By January 2019, I did not think the relationship was working. I did not want to be a part of it anymore. I was stressed, financially struggling (where he would take a lot of money out of our joint account), and was doing everything. I explained this to him and he promised things would change, to give us another go. So I did. Throughout the whole relationship, I did not realize I was experiencing domestic abuse.

In June 2019, I broke up with my partner. It was ‘amicable’ and we remained living with each other, as it was a 2 bedroom property. In July 2019, he started to become verbally abusive. He would call me when I was on my way to work, threatening to change the locks, smash my car up, and on one occasion, threatened to burn my mum and dad’s house down with them in it. It started to impact not just my personal life but my work life too, as I felt the need to go home in case anything was to happen. I tried to keep things amicable as possible. In August 2019, it got to be too much for me. He wasn’t cleaning up after himself, was making things awkward, and was verbally abusive. I decided to leave. I packed a bag and moved back home to my parents’ house.

woman smiling
Courtesy of Rosie Lyon

Once that happened, things started to settle down. I would go there once or twice a week to get my mail and update him on anything to do with the bills, as all the mortgage and bills were coming out of my personal bank account. He would send me money each week, but it started to show it wasn’t enough to cover his half. He used to use my car daily. I bought a car in December 2018 and let him use it every day, as he needed it for work. He got himself a car and I was able to take mine back. But during the split his car kept on breaking down. He would ask to borrow mine and I would say, ‘On the condition you clean up the property so we can put it on the market.’ He never did.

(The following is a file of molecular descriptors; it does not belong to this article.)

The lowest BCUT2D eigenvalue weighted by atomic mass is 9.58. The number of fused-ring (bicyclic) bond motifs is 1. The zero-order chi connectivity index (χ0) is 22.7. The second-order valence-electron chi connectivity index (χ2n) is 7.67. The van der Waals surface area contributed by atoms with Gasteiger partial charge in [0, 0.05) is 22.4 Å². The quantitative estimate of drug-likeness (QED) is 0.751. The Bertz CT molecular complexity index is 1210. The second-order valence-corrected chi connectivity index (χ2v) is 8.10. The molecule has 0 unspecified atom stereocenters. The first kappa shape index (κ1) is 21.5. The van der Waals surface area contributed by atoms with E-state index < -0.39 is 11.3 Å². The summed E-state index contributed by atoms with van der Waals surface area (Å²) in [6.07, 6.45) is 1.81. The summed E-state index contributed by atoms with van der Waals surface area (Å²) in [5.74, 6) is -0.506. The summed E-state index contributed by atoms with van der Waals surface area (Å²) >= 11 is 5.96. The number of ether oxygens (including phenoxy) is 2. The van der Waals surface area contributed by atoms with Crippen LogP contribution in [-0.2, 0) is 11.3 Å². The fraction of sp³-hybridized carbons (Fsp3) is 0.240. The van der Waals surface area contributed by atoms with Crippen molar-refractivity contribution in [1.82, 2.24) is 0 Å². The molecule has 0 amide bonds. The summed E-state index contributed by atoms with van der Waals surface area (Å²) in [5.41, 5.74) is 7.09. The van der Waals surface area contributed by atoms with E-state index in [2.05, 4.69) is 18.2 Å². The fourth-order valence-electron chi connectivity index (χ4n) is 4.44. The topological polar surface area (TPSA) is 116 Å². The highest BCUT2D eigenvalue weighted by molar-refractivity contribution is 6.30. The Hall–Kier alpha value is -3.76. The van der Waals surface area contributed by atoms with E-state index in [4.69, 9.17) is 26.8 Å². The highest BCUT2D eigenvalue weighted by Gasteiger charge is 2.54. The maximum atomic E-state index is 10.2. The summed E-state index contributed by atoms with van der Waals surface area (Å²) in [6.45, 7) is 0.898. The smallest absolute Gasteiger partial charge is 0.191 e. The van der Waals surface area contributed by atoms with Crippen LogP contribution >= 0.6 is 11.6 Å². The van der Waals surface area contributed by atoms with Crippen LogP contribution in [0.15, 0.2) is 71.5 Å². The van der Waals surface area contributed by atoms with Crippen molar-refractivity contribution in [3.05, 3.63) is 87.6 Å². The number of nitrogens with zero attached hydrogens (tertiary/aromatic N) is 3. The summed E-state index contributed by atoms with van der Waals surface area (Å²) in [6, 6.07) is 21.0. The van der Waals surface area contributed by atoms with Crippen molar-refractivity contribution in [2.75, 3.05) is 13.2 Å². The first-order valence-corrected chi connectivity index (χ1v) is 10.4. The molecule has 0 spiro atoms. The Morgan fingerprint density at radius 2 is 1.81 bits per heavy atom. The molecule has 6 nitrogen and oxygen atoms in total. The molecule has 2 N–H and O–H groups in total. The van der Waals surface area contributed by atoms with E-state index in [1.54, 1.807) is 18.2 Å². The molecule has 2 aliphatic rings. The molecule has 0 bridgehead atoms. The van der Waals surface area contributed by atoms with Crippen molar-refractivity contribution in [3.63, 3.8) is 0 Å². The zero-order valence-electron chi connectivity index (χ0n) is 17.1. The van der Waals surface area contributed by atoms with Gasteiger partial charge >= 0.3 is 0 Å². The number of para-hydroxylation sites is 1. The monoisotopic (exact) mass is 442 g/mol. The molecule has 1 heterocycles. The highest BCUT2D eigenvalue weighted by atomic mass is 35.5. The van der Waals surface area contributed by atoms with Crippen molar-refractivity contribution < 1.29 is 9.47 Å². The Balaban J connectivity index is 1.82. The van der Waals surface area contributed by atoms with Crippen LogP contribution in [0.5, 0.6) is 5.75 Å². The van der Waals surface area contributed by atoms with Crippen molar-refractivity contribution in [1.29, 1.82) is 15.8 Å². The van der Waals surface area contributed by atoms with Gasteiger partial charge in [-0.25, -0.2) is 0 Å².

The Night I’ll Never Forget

On Friday, October 11th, he asked to borrow the car again for work. Enough was enough and I decided to have a chat with him about it. I drove round there in the evening, in my pjs, to say he could no longer borrow the car and he needed to clean up so we could sell the property and move on with our lives. He tried to get me to give him the car and said he would pay me for the next 2 years, as it was on a bank loan. This wasn’t an option for me and the answer was no.

He owed me around $1,000 at this time due to not paying the correct amount for bills and when I mentioned this to him, his mood changed. He started verbally abusing me about my looks, how he never liked me, how he was glad to be rid of me, and how he was not letting me sell the property. I didn’t respond. I was in shock but not surprised as I was used to the verbal abuse. I went to leave and he pushed me back with force, causing me to fall to the floor and get bruising to my arm. He then stood over me while I was on the floor, screaming at me and trying to take the car key from me.

I was screaming for help, as I lived in a small block of apartments, but no one came. I was able to reach for my phone and call the police, and he ran off. Once I had spoken to the police, I sat on the floor and couldn’t move. It took the police 45 minutes to come, and three men turned up filming me with body cameras. It was very overwhelming. I had to give them a statement and I had to repeat things over and over again — small things like my date of birth — which became unbearable. All I wanted to do was get out of the apartment and be at home. I remember sitting on the sofa, staring at my front door that was open, praying he wouldn’t come back. Once the statement was complete, which took around 2 hours, I was able to go home. This was the same day I had just accepted a job offer. It’s a day that will now stay with me for the rest of my life.